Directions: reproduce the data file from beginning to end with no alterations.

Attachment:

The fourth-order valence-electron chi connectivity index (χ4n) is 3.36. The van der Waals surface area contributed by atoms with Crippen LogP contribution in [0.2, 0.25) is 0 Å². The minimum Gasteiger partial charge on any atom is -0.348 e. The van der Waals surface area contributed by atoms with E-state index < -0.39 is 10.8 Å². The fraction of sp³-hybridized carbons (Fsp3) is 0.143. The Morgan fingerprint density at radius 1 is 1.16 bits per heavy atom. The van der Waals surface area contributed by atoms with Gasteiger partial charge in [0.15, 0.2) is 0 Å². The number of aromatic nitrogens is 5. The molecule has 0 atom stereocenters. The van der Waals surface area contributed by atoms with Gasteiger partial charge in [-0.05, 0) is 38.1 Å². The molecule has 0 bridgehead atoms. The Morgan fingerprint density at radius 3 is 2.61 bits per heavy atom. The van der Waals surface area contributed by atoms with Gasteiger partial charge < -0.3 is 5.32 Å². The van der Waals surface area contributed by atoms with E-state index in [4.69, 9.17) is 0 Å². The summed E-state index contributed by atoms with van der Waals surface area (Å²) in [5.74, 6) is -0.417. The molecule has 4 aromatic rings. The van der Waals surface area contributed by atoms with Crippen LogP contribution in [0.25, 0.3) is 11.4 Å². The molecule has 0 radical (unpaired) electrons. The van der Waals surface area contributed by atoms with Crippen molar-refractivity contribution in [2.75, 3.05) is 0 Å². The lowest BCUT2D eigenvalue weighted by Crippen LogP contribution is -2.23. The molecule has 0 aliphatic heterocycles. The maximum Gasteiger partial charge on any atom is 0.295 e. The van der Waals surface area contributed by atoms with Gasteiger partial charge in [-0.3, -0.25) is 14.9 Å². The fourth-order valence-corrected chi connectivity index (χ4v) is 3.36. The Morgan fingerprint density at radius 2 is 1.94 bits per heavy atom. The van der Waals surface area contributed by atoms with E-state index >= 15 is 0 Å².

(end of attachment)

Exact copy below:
The fourth-order valence-electron chi connectivity index (χ4n) is 3.36. The van der Waals surface area contributed by atoms with Crippen LogP contribution in [0.2, 0.25) is 0 Å². The minimum Gasteiger partial charge on any atom is -0.348 e. The van der Waals surface area contributed by atoms with E-state index < -0.39 is 10.8 Å². The fraction of sp³-hybridized carbons (Fsp3) is 0.143. The Morgan fingerprint density at radius 1 is 1.16 bits per heavy atom. The van der Waals surface area contributed by atoms with Gasteiger partial charge in [0.15, 0.2) is 0 Å². The number of aromatic nitrogens is 5. The molecule has 0 atom stereocenters. The van der Waals surface area contributed by atoms with Gasteiger partial charge in [-0.05, 0) is 38.1 Å². The molecule has 0 bridgehead atoms. The Morgan fingerprint density at radius 3 is 2.61 bits per heavy atom. The van der Waals surface area contributed by atoms with Gasteiger partial charge < -0.3 is 5.32 Å². The van der Waals surface area contributed by atoms with E-state index in [4.69, 9.17) is 0 Å². The summed E-state index contributed by atoms with van der Waals surface area (Å²) in [5.74, 6) is -0.417. The molecule has 4 aromatic rings. The van der Waals surface area contributed by atoms with Crippen LogP contribution in [0.25, 0.3) is 11.4 Å². The molecule has 0 radical (unpaired) electrons. The van der Waals surface area contributed by atoms with Crippen molar-refractivity contribution in [2.75, 3.05) is 0 Å². The lowest BCUT2D eigenvalue weighted by Crippen LogP contribution is -2.23. The molecule has 0 aliphatic heterocycles. The maximum Gasteiger partial charge on any atom is 0.295 e. The van der Waals surface area contributed by atoms with Gasteiger partial charge in [-0.3, -0.25) is 14.9 Å². The fourth-order valence-corrected chi connectivity index (χ4v) is 3.36. The Morgan fingerprint density at radius 2 is 1.94 bits per heavy atom. The van der Waals surface area contributed by atoms with E-state index >= 15 is 0 Å².